Friday, July 22, 2011


First: This is a “lighter fare” post, but as for the coming posts, I’ll be writing on this conflicted creature (well, maybe not conflicted--but I know I used to be!), the Christian novelist, and more on the research, process, and etc. of writing historical fiction.


So, you all should already know that I am a Traitor and am writing a sci-fi novel now instead of historical fiction (I’m still hoping to work on editing Forest of Lies, however). But, in case you’re wondering what I’m up to, and because I’m an author and like people to know what I’m working on, here’s some of the basics of my novel Quintessence.


Hero: Hywel, a fourteen-year-old boy.
Genre: Dystopian/Sci-Fi/Futuristic
Name inspiration: Okay, no, not telling. You have to read it. (Once I release it.)
Status: Ready for Chapter 2 of the rough draft; 2,800 words so far.
Projected Length: 12 chapters, 25,000-50,000 words.
Hywel's always asked questions. But no one's ever gotten angry, no one's ever been sent to his house to straighten him out over them. No one's ever died. His questions have never been worth bothering about.

But now they are. Now, Management is standing at his door. Now, people are dying. Now, his questions are too big, too dangerous. They threaten The Good Life. They threaten Hywel's life. They threaten the lives of his friends. But really, he's only asking one thing. Why is it such a big deal? Why will Management stop do anything to stop him questioning? It's really only one question. One small, simple question.

What is quintessence?
First page:
My grandfather’s dead. That doesn’t sit that well with The Good life, however, so my parents will fix it.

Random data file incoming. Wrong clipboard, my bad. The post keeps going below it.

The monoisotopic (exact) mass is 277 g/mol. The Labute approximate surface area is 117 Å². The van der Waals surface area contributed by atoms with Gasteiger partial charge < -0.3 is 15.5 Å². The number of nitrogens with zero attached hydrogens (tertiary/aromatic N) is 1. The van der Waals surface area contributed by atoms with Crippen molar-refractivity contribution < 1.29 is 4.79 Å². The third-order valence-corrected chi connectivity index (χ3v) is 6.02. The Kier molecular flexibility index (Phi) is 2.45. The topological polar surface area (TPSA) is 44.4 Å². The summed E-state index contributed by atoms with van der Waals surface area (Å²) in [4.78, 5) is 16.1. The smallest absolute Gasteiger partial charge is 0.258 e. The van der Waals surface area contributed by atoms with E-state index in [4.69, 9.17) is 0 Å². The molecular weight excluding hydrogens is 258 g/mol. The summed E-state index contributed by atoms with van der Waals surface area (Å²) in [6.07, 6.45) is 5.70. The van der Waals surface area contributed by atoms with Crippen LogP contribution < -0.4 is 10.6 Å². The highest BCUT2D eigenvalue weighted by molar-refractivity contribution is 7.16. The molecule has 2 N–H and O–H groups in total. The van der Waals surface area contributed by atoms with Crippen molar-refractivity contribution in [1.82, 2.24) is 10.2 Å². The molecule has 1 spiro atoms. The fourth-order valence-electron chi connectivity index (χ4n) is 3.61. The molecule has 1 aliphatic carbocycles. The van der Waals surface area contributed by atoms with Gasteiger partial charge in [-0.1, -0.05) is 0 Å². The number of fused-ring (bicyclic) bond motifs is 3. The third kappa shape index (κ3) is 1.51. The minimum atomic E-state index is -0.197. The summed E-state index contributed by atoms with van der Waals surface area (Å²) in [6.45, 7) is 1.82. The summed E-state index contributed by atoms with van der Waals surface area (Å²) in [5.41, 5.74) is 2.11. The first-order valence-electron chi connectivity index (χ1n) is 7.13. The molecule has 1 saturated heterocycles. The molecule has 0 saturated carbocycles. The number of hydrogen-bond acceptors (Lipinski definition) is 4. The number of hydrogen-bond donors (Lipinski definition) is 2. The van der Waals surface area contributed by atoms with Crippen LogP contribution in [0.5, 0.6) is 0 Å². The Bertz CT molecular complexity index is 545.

I’m not even supposed to know he’s dead, but I have a habit of tinkering with the old comp, thinking that if I jiggle enough wires, the Internet just might be resurrected. That’s why my parents didn’t see me when they came into the Main Room--I lay bunched up underneath the comp desk with my hand tangled in a nest of wires.

“It’s just so--shocking, Nelson. I can’t--can’t cope,” my mother said in a breathy voice. “People don’t die anymore!”

“Look, Agnes,” my father said. “It says on the box that we only have to call for Management, mention a dustbin, and it’ll all be sorted.”
God bless your weekend!


Taylor Lynn said...

Sounds interesting! I'm sure you'll keep me updated... right? ;)

Nairam said...

Most likely! Novelist tend to like to blab about what they're doing...;)

Taylor Lynn said...

Definitely! I speak from experience... LOL I'm surprised I still have followers, you'd think I'd have bored them with all my writer talk by now. ;D Okay, maybe that's an exaggeration... but still! ;)

Godsgirl said...

I REALLY like it! Very intriguing... I want to read it most definately :)

Sandy said...

That is really cool. It was the 'people don't die anymore' that made me go... what? =P

Yorrick said...

Well, you may be a traitor, but you certainly speak it fluently. ;) Sounds fun!

A few things I wondered about from the excerpt:

"I lay bunched up underneath the comp desk with my hand tangled in a nest of wires."